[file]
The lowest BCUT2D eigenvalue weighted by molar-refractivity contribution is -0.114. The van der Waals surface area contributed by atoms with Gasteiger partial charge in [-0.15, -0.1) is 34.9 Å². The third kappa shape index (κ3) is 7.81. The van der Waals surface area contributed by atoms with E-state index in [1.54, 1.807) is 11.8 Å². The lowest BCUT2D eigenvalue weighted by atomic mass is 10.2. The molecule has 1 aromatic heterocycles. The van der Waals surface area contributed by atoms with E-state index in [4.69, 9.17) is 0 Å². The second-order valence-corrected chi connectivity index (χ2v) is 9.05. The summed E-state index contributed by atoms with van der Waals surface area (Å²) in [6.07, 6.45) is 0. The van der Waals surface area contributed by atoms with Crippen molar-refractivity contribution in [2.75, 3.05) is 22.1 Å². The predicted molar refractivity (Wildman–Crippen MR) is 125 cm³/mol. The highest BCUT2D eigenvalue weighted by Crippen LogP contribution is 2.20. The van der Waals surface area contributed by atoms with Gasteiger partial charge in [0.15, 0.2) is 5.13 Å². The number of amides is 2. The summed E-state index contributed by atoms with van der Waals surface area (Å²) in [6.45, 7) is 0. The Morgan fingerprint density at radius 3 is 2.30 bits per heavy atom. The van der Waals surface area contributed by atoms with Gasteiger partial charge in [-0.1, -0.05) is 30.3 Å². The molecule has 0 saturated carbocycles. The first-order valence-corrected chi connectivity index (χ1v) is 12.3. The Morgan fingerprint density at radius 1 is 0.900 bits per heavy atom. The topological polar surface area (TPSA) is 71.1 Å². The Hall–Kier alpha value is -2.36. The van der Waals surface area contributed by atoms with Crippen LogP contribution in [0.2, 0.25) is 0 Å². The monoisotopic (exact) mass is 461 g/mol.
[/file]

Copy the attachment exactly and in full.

The lowest BCUT2D eigenvalue weighted by molar-refractivity contribution is -0.114. The van der Waals surface area contributed by atoms with Gasteiger partial charge in [-0.15, -0.1) is 34.9 Å². The third kappa shape index (κ3) is 7.81. The van der Waals surface area contributed by atoms with E-state index in [1.54, 1.807) is 11.8 Å². The lowest BCUT2D eigenvalue weighted by atomic mass is 10.2. The molecule has 1 aromatic heterocycles. The van der Waals surface area contributed by atoms with E-state index in [4.69, 9.17) is 0 Å². The second-order valence-corrected chi connectivity index (χ2v) is 9.05. The summed E-state index contributed by atoms with van der Waals surface area (Å²) in [6.07, 6.45) is 0. The van der Waals surface area contributed by atoms with Crippen molar-refractivity contribution in [2.75, 3.05) is 22.1 Å². The predicted molar refractivity (Wildman–Crippen MR) is 125 cm³/mol. The highest BCUT2D eigenvalue weighted by Crippen LogP contribution is 2.20. The van der Waals surface area contributed by atoms with Gasteiger partial charge in [0.15, 0.2) is 5.13 Å². The number of amides is 2. The summed E-state index contributed by atoms with van der Waals surface area (Å²) in [6.45, 7) is 0. The Morgan fingerprint density at radius 3 is 2.30 bits per heavy atom. The van der Waals surface area contributed by atoms with Gasteiger partial charge in [-0.1, -0.05) is 30.3 Å². The molecule has 0 saturated carbocycles. The first-order valence-corrected chi connectivity index (χ1v) is 12.3. The Morgan fingerprint density at radius 1 is 0.900 bits per heavy atom. The topological polar surface area (TPSA) is 71.1 Å². The Hall–Kier alpha value is -2.36. The van der Waals surface area contributed by atoms with Crippen LogP contribution in [0.2, 0.25) is 0 Å². The monoisotopic (exact) mass is 461 g/mol.